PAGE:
ELKHART — Time after time, the nation’s leaders in Washington D.C. have discussed immigration reform and vowed to act, only to end up falling short. Way short.
“They’ve promised ... but done nothing,” said Jovanhy Arreola, an immigrant originally from Mexico now living in Elkhart and working as a short-order cook at Mexican eatery here.
Talk of a grand reform measure is surging again and the tone of out the nation’s capital suggests action may finally be afoot to deal with the thorny issue. A bipartisan group of U.S. senators on Monday revealed details of a rough blueprint for reform, according to the Associated Press, and it includes, among other things, a pathway to citizenship for the nation’s undocumented immigrants, numbering around 11 million.
Still, while there’s plenty of excitement, there’s also skepticism. There’s a realization among immigrants here who would potentially be impacted — people like Arreola — that reform, at this stage, is far from a done deal.
“I hope they fix the law because there are many families that need this,” said Laura Macias, sacking groceries at an Elkhart market that caters to Hispanics, draws some undocumented immigrants.
At the same time, she points to the bitter debate that led to narrow approval by federal lawmakers of the Affordable Care Act, the health care reform measure also known as Obamacare. The fight over immigration reform, she suspects, could be twice as intense as that.
“It’s uncertain. No one wants to believe a pipe dream ... because we know it’s a long fight (lawmakers) have,” she said.
Perhaps surprisingly, an anti-illegal immigrant critic in Elkhart County voiced a measure of support for the efforts in Washington D.C. Bob Schrameyer, head of Citizens for Immigration Law Enforcement, or CILE, seems to be open to the measures lawmakers are discussing, even the possibility of a pathway to citizenship for undocumented immigrants, typically one of the stickiest points in the debate.
CILE, an Elkhart County group, calls for stricter enforcement of existing immigration laws and has railed with particular zeal against companies here that hire undocumented immigrants.
“I think there probably should be a pathway to citizenship,” Schrameyer said. “I guess let’s get realistic about it. Nobody’s going to round them up, put them on the bus (back to their home countries). Let’s pull them out of the shadows, register them.”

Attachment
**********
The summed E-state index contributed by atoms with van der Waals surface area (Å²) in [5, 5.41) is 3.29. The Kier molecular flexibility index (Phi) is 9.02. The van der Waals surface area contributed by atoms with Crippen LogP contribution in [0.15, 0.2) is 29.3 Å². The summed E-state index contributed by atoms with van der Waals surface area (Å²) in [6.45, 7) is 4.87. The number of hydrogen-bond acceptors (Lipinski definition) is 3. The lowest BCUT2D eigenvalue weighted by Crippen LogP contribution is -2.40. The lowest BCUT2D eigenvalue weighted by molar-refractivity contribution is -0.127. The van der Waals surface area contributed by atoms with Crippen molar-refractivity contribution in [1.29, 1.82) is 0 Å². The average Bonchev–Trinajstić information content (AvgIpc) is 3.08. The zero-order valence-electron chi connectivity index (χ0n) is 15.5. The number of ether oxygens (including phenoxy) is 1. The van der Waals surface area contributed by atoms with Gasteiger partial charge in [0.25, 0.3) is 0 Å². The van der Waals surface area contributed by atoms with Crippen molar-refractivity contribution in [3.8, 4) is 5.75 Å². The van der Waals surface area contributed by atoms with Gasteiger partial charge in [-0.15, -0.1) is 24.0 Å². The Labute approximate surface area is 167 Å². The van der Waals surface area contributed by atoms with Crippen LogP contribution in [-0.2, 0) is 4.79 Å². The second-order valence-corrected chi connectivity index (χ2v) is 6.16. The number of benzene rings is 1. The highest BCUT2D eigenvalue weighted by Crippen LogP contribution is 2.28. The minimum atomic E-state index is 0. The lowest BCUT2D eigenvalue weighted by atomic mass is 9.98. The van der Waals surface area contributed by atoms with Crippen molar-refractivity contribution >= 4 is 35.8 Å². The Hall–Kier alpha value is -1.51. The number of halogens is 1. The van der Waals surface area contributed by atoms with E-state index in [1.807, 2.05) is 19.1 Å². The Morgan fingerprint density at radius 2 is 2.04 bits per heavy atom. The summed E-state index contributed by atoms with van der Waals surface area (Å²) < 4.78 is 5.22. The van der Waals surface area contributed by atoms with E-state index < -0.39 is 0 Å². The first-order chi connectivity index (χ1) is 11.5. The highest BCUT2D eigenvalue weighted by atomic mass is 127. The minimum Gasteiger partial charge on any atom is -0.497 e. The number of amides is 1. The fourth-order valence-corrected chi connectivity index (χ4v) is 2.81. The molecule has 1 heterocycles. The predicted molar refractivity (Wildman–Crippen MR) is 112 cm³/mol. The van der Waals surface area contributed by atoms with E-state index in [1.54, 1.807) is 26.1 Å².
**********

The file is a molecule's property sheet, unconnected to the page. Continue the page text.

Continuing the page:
On the flip side, an immigrant advocate, Rocio Arevalo of LaCasa of Goshen, cautioned against reading too much into the preliminary reports of a reform plan. “There are always people who get super excited about the possibility of something changing,” she said.
Undocumented immigrants should stay informed, watch the news, talk to an attorney, but be leery of shysters who would make impossible promises about legalizing their status. Reform talks could take week, or months, said Arevalo, director of client services at LaCasa. Even if some sort of deal is reached, any new procedures for undocumented immigrants would require an application process that would likely take time.
“We advise caution,” she said. “As of this point, there is nothing that is law.”
Elkhart County has a sizable Hispanic population, mainly Mexican-Americans and Mexicans, and within the group, a pocket of undocumented immigrants, though the precise number remains uncertain.
As is, they keep in the shadows, live with uncertainty — will I be deported? Will that policeman pull me over, discover I don’t have a driver’s license and arrest me? Accordingly, if lawmakers were to create a mechanism letting undocumented immigrants attain legal status, full U.S. citizenship, that would be the answer to many of their dreams.
“Many have waited for it for a long time,” said Ana Nava, sorting the shelves at the Hispanic market here where she works.
The 2007 Jimtown High School grad, originally from Mexico, has applied for deferred action, a federal mechanism younger undocumented immigrants may tap to remain here legally. But that route doesn’t lead to citizenship and isn’t available to an older sister, a Salvadoran friend or many others.
Janet Lara, a manager at one of the other Elkhart supermarkets catering to Hispanics, notices that many — presumably undocumented immigrants — will come to the store in groups, sharing a ride with someone who has a driver’s license.
“Everybody’s nervous,” she said. “Everybody around here carpools because they don’t have a license.”
Indeed, ask around and immigrants skirt around talk about their migratory status. Instead, they focus on their hopes, their desire to work, support their families.
“The only thing we ask for is to work,” said Jose, a butcher at a market who declined to give his last name. “We didn’t come to cause problems. We came to work.”
The current pool of immigrants, Lara thinks, came to the United States just as many have for decades and decades.
“People come here for the American dream,” she said. “But it’s hard. It’s difficult.”